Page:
Limitations of FUGs emerge when groups only consist of powerful community members and the poorest and most marginalised members receive the fewest benefits (IDS, 2006). Conflicts can arise where resource use amongst local residents is factionalised and diverse (Eagle, 1992). In communities where there is less tradition of working communally, motivation to participate and to understand the benefits of joint-action can be difficult to stimulate and sustain (Ensor and Berger, 2009).

Financial requirements and costs

The financing of each of these stages and subsequent activities will depend entirely on the local context and the content of forest management plans. However, it is the responsibility of the authorities to finance the necessary training programmes and technical services to enable villagers to develop skills to successfully operate FUGs (IDS, 2006).

Institutional and organisational requirements

When setting-up a FUG it is important to understand the dynamics of the local communities and to ensure participation from a representative range of community members. A full forest resource assessment should be carried out, preferably using two methods: a participatory appraisal involving community members cross-referenced with quantitative data logged with GIS technology. This inventory can then be used for monitoring purposes (Richards et al, 1999). Knowledge of livelihood activities, labour inputs, forest products flows (including sources, species, and the timing of sales and expenditure), is vital for understanding the potential benefits of FUGs, for identifying FUG objectives and for making a basic economic calculation of the return from local forest resource management (Richards et al, 1999). Undertaking a financial analysis of a FUG system, in which the benefits and costs to different stakeholders can be calculated, can make equity issues more transparent and can be used as a tool for consultation and negotiation within the FUG. Financial indicators can also be used to ensure ongoing accountability and transparency of the FUG process, thereby empowering poorer members of the FUG. Awareness about forestry policy and procedures is also a fundamental requirement as understanding land rights is essential for formulating appropriate livelihood and conservation strategies. For example, a landless farmer is likely to be more interested in generating an income from cash-crops rather than investing time and effort into practices (such as agro-forestry) that yield benefits over the longer term. Likewise, understanding local markets and the demand for forest products is essential for establishing an effective FUG strategy.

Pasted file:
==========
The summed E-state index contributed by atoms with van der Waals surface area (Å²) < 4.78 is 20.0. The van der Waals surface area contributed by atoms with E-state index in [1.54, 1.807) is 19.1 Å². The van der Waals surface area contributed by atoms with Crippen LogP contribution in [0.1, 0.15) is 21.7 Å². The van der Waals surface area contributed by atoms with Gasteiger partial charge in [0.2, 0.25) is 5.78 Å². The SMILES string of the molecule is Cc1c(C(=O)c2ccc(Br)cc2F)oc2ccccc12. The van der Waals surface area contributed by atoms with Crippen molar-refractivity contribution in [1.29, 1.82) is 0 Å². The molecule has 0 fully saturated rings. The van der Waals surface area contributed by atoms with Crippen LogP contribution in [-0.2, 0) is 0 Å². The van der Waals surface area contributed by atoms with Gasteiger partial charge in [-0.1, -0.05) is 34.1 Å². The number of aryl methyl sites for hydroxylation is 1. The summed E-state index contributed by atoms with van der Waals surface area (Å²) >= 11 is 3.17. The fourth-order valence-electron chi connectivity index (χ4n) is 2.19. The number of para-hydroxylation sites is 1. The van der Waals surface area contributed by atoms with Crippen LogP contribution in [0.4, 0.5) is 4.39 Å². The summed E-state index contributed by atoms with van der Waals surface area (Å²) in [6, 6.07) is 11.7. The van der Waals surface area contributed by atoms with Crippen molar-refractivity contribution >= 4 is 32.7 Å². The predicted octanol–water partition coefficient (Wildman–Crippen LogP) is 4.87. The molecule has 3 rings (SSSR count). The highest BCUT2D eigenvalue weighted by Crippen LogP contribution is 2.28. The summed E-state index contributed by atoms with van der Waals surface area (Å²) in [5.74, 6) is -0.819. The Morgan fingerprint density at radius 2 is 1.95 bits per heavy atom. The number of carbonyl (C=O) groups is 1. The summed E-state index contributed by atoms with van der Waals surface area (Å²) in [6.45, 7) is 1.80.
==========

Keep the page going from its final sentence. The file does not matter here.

A sound understanding of cultural, social and political dynamics is required to accompany this process. FUGs will be easier to implement and more likely to succeed where communal working arrangements already exist. In addition, community members will need to be willing to accept the responsibilities of forest resource management and governments must be willing to allocate management responsibilities to local authorities and villagers (IDS, 2006). FUGs will best function where decentralised forest policy supports assignment of authority or certification to the forest user group to manage local forest resources. Knowledge of existing forest policy, boundaries of authority and local legislation processes will therefore be crucial to facilitate FUG establishment and ensure sustainability.